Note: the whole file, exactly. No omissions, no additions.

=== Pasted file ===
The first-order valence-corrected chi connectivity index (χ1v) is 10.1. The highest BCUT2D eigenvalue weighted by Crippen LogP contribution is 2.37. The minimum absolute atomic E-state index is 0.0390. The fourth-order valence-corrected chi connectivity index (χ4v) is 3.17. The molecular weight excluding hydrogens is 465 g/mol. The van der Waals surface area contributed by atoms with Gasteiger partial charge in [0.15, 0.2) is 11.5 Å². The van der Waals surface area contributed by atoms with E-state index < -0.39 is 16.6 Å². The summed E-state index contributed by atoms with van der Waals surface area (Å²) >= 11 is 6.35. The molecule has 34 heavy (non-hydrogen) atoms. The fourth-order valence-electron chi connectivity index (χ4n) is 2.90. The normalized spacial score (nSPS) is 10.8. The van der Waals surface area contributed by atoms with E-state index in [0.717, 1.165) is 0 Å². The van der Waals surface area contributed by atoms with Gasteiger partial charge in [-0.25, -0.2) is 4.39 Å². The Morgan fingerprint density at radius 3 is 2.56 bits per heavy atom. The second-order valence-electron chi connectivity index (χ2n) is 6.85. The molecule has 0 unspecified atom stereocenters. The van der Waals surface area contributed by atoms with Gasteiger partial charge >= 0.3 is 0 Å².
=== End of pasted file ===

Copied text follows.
The first-order valence-corrected chi connectivity index (χ1v) is 10.1. The highest BCUT2D eigenvalue weighted by Crippen LogP contribution is 2.37. The minimum absolute atomic E-state index is 0.0390. The fourth-order valence-corrected chi connectivity index (χ4v) is 3.17. The molecular weight excluding hydrogens is 465 g/mol. The van der Waals surface area contributed by atoms with Gasteiger partial charge in [0.15, 0.2) is 11.5 Å². The van der Waals surface area contributed by atoms with E-state index < -0.39 is 16.6 Å². The summed E-state index contributed by atoms with van der Waals surface area (Å²) >= 11 is 6.35. The molecule has 34 heavy (non-hydrogen) atoms. The fourth-order valence-electron chi connectivity index (χ4n) is 2.90. The normalized spacial score (nSPS) is 10.8. The van der Waals surface area contributed by atoms with E-state index in [0.717, 1.165) is 0 Å². The van der Waals surface area contributed by atoms with Gasteiger partial charge in [-0.25, -0.2) is 4.39 Å². The Morgan fingerprint density at radius 3 is 2.56 bits per heavy atom. The second-order valence-electron chi connectivity index (χ2n) is 6.85. The molecule has 0 unspecified atom stereocenters. The van der Waals surface area contributed by atoms with Gasteiger partial charge >= 0.3 is 0 Å².